As bulk of funding for the interstate comes from the federal government, there has been no necessity to develop a source of sustainable local funding for interregional infrastructure in many places. Furthermore, the suburbs surrounding many American cities have never developed a sustainable regional development plan, with the money and political will to give it teeth. Thus, the interstate becomes the only freeway around, and the only regional high capacity road. The short commute that once was a selling feature of the suburbs has become longer and longer, and there are few ways to get around it.

Mode Dependence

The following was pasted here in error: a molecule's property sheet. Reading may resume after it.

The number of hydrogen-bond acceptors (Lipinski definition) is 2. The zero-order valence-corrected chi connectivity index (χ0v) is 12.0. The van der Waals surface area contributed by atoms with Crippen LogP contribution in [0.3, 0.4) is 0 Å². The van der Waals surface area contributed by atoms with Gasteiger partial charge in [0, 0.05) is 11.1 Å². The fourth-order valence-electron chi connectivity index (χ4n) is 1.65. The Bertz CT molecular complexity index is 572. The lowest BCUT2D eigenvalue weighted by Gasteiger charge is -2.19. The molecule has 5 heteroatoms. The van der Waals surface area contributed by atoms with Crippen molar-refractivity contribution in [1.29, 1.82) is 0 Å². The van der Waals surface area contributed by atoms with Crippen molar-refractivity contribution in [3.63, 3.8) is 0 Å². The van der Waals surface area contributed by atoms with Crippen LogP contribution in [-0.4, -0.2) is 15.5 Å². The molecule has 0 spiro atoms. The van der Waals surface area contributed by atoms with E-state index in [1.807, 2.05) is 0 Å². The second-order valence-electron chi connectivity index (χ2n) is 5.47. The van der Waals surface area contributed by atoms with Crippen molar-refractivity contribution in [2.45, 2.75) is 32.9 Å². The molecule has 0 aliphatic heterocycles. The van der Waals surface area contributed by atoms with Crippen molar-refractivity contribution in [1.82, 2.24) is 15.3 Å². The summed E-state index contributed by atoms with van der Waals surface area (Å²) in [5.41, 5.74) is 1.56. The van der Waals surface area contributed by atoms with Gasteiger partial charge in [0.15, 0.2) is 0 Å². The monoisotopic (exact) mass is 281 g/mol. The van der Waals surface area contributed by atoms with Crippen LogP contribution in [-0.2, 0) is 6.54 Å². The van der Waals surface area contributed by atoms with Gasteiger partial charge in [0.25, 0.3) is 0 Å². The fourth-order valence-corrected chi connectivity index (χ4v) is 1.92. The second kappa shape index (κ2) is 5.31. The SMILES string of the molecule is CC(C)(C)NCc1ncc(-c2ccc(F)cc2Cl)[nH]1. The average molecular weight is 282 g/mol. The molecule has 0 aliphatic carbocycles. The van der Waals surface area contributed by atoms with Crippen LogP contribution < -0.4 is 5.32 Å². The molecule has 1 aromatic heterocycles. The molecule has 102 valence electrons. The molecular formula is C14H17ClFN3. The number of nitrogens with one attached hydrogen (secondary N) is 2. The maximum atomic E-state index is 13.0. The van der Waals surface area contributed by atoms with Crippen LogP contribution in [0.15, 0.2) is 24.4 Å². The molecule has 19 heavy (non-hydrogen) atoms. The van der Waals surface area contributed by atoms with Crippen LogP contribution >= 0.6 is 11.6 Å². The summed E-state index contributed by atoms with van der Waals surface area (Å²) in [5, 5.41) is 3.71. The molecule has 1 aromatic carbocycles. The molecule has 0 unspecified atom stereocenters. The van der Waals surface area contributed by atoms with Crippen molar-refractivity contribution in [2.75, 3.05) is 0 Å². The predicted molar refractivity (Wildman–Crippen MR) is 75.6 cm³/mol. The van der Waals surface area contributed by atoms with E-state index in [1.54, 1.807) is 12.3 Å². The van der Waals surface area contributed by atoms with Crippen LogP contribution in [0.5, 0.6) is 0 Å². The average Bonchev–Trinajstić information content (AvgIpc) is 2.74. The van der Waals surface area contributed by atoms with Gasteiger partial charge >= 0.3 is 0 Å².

When the interstate system was developed in the late 1950’s, it represented a pronouncement of the bias that American cities have to roads and personal automobiles. The “American love affair with the automobile” is very real, and so this is understandable, but other modes (methods) of transportation have suffered as a result. Railroads have been resigned to second class, as more and more families could afford a car, and more and more freight is moved by truck and passenger rail almost entirely disappeared. In the industry, this has afforded retailers greater control over their inventory, and has evolved into “just-in-time” inventory systems, which have reduced costs for businesses, as they no longer need a large regional warehouse. A high precision form of this operating model a large part of the genius behind Wal-Mart and their ability to offer such low prices.